Where does our water come from?

Fort Bend County MUD 47 purchases water from the City of Missouri City.

The City uses two different water sources – groundwater from the Gulf Coast Aquifer (Evangaline) andsurface water from the Brazos River. FBMUD47 receives groundwater from the City’s Mustang Bayou Water Plant. The water plant consists of groundwater wells, storage tanks, booster pumps and disinfection equipment to provide safe drinking water to FBMUD47 and other parts of the City.

The City also purchases surface water from the Gulf Coast Water Authority (GCWA) which is a wholesale water provider for municipalities in Brazoria, Fort Bend and Galveston counties. This surface water is treated at the City’s Regional Surface Water Treatment Plant which provides other areas of the City with safe drinking water.

Because the City, including FBMUD47, has an integrated water distribution system, the City disinfects both groundwater and surface water using chloramines (ammonia and chlorine) intended to benefit customers by reducing the levels of disinfection byproducts (DBPs) in the system, while providing protection from waterborne disease. Water containing chloramines is perfectly safe for drinking, bathing, cooking, and most other uses for water. HOWEVER, there are two categories of people who need to take special care with chloraminated water:

Kidney Dialysis Patients – The change to chloramines can cause problems to persons dependent on dialysis machines. A condition known as hemolytic anemia can occur if the disinfectant is not completely removed from the water that is used for the dialysate. Consequently, the pretreatment scheme used for the dialysis units must include some means, such as a charcoal filter, for removing the chloramines. Medical facilities should also determine if additional precautions are required for other medical equipment.

Live Fish or Other Aquatic Animal Owners – Chloraminated water may be toxic to fish. If you have a fish tank, please make sure that the chemicals or filters that you are using are designed for use in water that has been treated with chloramines. You may also need to change the type of filter that you use for the fish tank.

FBMUD47 is included in the City’s Groundwater Reduction Plan (GRP). The GRP was created to facilitate compliance with the Fort Bend Subsidence District’s (FBSD) groundwater reduction mandates. The City charges FBMUD47 a fee to administer the program which is passed on to customers of FBMUD47. It appears on your water bill as “GRP.” The FBSD was created by the Texas Legislature in 1989 as a conservation and reclamation district (Act of May 26, 1989, 71st Leg., R.S., ch. 1045, 1989 Tex. Gen. Laws 4251) with the purpose to regulate the withdrawal of groundwater within the FBSD to prevent subsidence that contributes to flooding, inundation or overflow of areas within the FBSD, including rising waters resulting from storms or hurricanes. The FBSD’s boundaries are defined as all the territory within Fort Bend county.   http://www.fbsubsidence.org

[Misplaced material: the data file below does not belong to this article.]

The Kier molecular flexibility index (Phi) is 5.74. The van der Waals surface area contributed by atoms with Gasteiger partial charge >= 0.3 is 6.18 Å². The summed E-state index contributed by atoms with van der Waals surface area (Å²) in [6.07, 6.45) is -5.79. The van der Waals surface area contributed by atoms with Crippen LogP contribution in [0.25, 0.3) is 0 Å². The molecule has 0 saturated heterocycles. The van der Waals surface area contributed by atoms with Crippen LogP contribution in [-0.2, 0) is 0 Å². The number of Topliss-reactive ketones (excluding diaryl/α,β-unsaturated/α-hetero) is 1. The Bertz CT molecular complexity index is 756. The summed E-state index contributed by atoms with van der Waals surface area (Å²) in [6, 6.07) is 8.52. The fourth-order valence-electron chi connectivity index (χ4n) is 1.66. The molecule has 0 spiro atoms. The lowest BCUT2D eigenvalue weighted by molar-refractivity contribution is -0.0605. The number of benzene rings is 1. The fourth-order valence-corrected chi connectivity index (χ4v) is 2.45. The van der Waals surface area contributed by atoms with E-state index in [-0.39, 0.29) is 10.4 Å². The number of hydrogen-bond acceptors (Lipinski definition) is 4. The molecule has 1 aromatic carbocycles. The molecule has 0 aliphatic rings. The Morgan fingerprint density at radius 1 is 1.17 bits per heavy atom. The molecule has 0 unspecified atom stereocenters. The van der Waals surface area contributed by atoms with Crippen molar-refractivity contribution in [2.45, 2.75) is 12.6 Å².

Click here to view Annual Water Quality Report

Texas Parks and Wildlife Department Rules for Alligator Safety

Please report any concerns regarding alligators or other wildlife to the Fort Bend County Municipal Utility District No. 47 Operator, Municipal District Services, at 281-290-6500.

The Texas Parks and Wildlife Department suggests the following rules to “Be Gator Safe!”:

  • DO NOT feed, taunt, harass or attempt to move alligators. State law prohibits such actions.
  • DO NOT approach baby alligators or a pile of rotting vegetation which could be an alligator nest.
  • DO NOT allow small children or pets to play in or around water that may contain alligators.
  • Dogs are more susceptible to being targeted by an alligator than people as they resemble natural prey. Keep dogs on leashes under adult control.
  • Alligators are most active between dusk and dawn. Be alert when using the trails during this time.
  • If an alligator stands its ground and hisses, you have come too close. Slowly back away until the alligator no longer demonstrates this behavior.
  • DO enjoy viewing and photographing alligators from a safe distance of at least 30 feet or more.
  • DO stay out of the water and avoid low banks.
  • DO teach your family and friends good manners when visiting the home of alligators.
  • Please report foolish actions and problems to the local game warden.

Contact Information

  • TPWD Law Enforcement Communications: (281) 842-8100
  • TPWD Law Enforcement Communications Center/Austin: (512) 389-4848
  • TPWD Alligator Program Information/Port Arthur: (409) 736-2551 or txgator.info@tpwd.texas.gov

For more information on rules and regulation of alligators in Texas, visit the Texas Parks and Wildlife Department website at: https://tpwd.texas.gov/huntwild/wild/species/alligator/index.phtml